Below are derivations of equations which can be used to calculate the object coordinates (x), (y) and (z) from the bar patterns for the individual points of the object surface projected by the three projectors (P1, P2, P3). This requires that the projection centers (Z1, Z2, Z3) of the projection lenses be located on a straight line extending in the x-direction and that the three gratings (G1, G2, G3) be arranged at the same distance (a) behind said straight line. As shown by the perspective sketch of FIG. 4, the gratings are provided on a common support (W) consisting of glass or another material exhibiting a low coefficient of thermal expansion, e.g., Zerodur, and can be moved together in this fixed relationship relative to CCD camera (K) in the direction of the straight line (x) by means of a spring-biased rocker (not shown). Also, projectors (P1, P2, P3) are provided on a common support (not shown), said support consisting of the same material as the grating support (W). Sufficient heat conduction between the two supports assures a low temperature gradient between them. This reduces the influence of environmental temperature on measuring accuracy. The photosensitive part of the camera, i.e., the CCD sensor, is arranged at a distance (aK) behind viewing lens (B0).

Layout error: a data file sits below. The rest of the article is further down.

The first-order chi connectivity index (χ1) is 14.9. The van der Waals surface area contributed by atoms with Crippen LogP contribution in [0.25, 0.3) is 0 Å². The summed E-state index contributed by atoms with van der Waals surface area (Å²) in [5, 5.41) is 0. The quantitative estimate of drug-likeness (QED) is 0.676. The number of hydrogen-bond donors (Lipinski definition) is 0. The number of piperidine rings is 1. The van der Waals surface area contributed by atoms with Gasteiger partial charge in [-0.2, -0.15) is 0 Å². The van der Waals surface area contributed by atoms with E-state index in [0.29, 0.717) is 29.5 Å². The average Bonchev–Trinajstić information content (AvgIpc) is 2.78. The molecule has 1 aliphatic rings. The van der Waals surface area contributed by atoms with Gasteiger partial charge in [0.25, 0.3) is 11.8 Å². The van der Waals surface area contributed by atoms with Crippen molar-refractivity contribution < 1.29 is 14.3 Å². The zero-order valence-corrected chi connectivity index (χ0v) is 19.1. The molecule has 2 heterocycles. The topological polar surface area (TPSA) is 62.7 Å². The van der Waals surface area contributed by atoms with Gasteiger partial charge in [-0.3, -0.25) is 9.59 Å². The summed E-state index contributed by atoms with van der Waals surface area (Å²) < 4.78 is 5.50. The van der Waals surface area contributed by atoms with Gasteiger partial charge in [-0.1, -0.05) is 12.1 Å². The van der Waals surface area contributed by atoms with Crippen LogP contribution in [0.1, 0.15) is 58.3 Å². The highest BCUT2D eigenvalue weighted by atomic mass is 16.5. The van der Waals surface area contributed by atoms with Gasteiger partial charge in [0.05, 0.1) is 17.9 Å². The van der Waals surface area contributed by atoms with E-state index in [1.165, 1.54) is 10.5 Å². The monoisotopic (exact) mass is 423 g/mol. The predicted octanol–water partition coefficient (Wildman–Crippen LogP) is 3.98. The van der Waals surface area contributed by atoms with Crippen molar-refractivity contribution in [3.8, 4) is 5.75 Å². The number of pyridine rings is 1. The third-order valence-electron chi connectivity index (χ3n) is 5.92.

The schematic illustration in FIG. 3 substantially defines the geometric configuration of the invention's measuring system. The grating locations (Xp1, Xp2, Xp3) projected on the surface of object (O) at point (x,y=o,z) are recorded by video camera (K). The center (Xok) of camera lens (B0) is the origin of the coordinate system predetermined by the alignment of projectors (P1, P2, P3). By the construction of similar triangles as generally indicated in FIG. 3, the following relationships are obtained for each of the three projectors: ##EQU1## and for the camera: ##EQU2## The combination of the camera equation (4) with the projection equations (1)-(3) results in the following derivations: ##EQU3## where the differences (Xopi -Xpi, i=1..3) are expressed as representing (nii) times the bar period (P) with (ni) representing an element of the natural numbers and (δi <1).

If the relationship between the separately-recorded bar patterns of two projectors is considered and phase differences are established, the following are obtained from equations (5), (6) and (7): ##EQU4## where: K1, K2, K3 represent apparatus constants,

N1 =n1 -n2, N2 =n1 -n3, N3 =n2 -n3 and